According to Elaine Sciolino, the New York Times Paris correspondent, writing in the International Herald Tribune, "President Jacques Chirac has never been one to shun the spotlight. But in the face of the most serious social crisis of his 10-year presidency, the 72-year-old French leader seems like the invisible man."
I can't remember when Sciolino first went to France to report for the Times, but if she thinks this is the "most serious social crisis" Chirac has faced, she's as wrong as she is when she says he's never been one to shun the spotlight. The award for "most serious social crisis" must go to the 2003 heatwave in which a collapse of government services resulted in the deaths of 15,000-old people in the space of about three weeks — that's five 9/11s, one every four days — while Chirac lounged through his holiday, far from every spotlight. Maybe she forgot. Or, more likely, she just didn't see it for what it was.
She's certainly not alone. I've written about this event often because 15,000 deaths by governmental negligence is what you call serious, social-crisis-wise. It's overlooked or ignored now, as it was then, because it's an cautionary tale embarrassing to the Left: It clearly illustrates what happens to you and your loved ones if you become accustomed to relying on the government — and especially the French one — to meet your personal responsibilities. The French learned then what Tocqueville knew long ago, that by the time you learn to depend on your government to save you, you're already a goner. The crisis of 2003 was not only a social crisis, for the Left, it was an ideological and spiritual one.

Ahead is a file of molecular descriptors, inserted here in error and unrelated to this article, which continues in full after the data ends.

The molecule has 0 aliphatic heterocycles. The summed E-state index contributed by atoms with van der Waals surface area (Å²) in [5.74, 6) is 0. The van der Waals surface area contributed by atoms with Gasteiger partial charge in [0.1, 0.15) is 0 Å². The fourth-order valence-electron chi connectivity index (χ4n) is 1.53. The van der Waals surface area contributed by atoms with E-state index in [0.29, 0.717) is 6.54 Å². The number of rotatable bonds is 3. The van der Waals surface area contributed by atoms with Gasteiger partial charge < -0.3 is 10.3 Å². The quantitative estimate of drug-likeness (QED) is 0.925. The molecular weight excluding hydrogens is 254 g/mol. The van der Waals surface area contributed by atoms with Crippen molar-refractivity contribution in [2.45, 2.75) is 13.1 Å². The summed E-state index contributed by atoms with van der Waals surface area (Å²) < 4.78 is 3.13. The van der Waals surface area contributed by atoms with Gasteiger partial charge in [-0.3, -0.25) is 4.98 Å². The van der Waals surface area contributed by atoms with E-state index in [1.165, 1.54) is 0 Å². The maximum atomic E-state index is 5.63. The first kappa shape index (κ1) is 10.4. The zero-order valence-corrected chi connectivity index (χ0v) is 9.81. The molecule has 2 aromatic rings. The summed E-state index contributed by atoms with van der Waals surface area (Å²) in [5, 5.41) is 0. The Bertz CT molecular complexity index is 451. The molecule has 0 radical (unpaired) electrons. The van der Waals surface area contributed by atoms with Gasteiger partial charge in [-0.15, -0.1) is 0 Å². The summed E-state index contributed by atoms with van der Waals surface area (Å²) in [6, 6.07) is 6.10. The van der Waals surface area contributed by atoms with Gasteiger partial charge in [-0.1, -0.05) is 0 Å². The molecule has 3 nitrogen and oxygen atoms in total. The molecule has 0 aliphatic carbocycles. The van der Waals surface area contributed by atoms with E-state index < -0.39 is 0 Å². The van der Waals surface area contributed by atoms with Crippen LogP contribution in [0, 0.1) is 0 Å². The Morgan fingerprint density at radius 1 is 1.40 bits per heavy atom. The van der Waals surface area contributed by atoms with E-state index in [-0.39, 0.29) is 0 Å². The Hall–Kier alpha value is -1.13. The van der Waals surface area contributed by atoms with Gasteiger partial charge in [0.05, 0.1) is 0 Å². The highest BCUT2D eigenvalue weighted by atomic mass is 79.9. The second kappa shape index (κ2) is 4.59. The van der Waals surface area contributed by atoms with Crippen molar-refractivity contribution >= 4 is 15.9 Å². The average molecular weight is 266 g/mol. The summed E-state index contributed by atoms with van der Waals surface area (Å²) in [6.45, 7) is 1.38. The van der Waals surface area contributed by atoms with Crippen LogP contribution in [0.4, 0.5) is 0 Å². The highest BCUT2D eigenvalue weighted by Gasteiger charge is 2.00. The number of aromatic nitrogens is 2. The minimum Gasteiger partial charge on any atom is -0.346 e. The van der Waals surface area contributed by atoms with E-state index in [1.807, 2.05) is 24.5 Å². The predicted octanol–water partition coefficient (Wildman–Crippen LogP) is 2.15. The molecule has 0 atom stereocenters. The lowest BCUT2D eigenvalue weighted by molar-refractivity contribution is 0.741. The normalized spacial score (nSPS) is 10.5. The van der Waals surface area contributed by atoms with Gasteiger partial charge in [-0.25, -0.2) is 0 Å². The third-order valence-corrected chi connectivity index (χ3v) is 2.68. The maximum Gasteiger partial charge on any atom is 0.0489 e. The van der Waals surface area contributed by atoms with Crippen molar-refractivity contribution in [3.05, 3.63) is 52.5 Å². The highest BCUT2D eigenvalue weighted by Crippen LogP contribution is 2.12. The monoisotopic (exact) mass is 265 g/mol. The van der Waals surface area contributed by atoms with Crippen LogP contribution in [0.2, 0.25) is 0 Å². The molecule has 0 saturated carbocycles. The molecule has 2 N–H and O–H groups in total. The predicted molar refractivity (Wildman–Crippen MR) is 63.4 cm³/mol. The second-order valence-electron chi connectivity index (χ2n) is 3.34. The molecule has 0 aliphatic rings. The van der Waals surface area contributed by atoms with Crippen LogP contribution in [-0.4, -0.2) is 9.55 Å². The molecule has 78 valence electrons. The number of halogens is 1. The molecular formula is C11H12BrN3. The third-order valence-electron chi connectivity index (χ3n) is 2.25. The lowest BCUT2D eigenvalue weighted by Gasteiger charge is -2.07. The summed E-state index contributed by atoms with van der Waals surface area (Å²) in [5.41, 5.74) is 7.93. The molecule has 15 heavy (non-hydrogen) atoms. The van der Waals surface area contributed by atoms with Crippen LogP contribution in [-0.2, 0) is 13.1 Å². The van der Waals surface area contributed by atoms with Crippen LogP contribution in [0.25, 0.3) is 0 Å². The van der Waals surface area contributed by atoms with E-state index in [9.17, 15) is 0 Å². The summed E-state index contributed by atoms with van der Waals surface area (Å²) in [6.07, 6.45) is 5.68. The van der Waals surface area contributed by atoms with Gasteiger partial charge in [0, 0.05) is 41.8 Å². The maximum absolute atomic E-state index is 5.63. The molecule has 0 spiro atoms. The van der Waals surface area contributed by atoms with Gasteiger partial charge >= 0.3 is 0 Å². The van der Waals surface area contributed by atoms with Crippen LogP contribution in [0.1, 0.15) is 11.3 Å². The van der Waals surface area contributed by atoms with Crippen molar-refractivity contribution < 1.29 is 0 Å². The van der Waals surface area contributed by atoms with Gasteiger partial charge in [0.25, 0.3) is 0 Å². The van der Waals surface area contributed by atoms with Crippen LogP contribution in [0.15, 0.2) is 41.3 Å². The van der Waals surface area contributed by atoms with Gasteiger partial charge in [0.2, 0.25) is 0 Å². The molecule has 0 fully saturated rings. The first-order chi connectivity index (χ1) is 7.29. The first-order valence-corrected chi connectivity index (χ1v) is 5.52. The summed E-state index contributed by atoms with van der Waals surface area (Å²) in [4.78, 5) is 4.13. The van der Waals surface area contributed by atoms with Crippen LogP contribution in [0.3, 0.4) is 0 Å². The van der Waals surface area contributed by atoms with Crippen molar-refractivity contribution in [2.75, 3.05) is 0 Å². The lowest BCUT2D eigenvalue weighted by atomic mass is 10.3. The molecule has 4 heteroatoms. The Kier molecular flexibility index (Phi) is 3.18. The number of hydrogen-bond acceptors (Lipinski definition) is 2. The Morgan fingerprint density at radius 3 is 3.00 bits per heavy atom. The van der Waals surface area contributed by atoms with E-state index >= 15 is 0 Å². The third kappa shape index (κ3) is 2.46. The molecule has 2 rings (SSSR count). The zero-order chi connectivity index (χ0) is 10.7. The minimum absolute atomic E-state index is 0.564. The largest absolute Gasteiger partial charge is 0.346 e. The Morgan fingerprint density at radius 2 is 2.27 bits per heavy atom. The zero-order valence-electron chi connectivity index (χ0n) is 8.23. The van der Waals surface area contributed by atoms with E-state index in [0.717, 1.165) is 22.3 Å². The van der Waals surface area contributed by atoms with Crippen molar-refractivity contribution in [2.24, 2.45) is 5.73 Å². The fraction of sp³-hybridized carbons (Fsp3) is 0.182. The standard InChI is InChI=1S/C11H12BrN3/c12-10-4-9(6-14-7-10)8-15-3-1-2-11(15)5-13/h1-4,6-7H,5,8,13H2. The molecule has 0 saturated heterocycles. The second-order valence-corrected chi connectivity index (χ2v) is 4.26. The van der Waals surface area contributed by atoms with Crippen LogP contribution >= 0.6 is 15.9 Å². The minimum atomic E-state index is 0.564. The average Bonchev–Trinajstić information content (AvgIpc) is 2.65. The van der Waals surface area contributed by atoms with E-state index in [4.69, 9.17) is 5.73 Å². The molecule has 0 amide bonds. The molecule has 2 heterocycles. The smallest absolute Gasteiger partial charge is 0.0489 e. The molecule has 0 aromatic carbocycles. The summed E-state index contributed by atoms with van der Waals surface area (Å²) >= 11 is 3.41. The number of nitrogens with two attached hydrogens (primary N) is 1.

During that awful summer, as bodies choked morgues and doctors begged for help, Chirac said and did nothing for weeks — nothing at all, except to have his functionaries announce there was no crisis and punish those who said there was. After the crisis peaked, Chirac went on TV from his vacation home but only to tell the country not to worry. A year after the event, the health minister resigned and the government announced that in future heatwaves, everybody should go to the movies because they're air-conditioned. Otherwise, that most serious of social crises caused absolutely no visible change in French political life. A country that can shrug off manslaughter on a massive scale can easily overlook a few weeks of juvenile mischief.
Friday, November 11, 2005
Dennis Boyles revisits Jacques Chirac's so-called leadership in the 2003 death of 15,000 people during the heatwave.
Posted by Betsy Newmark at 2:25 PM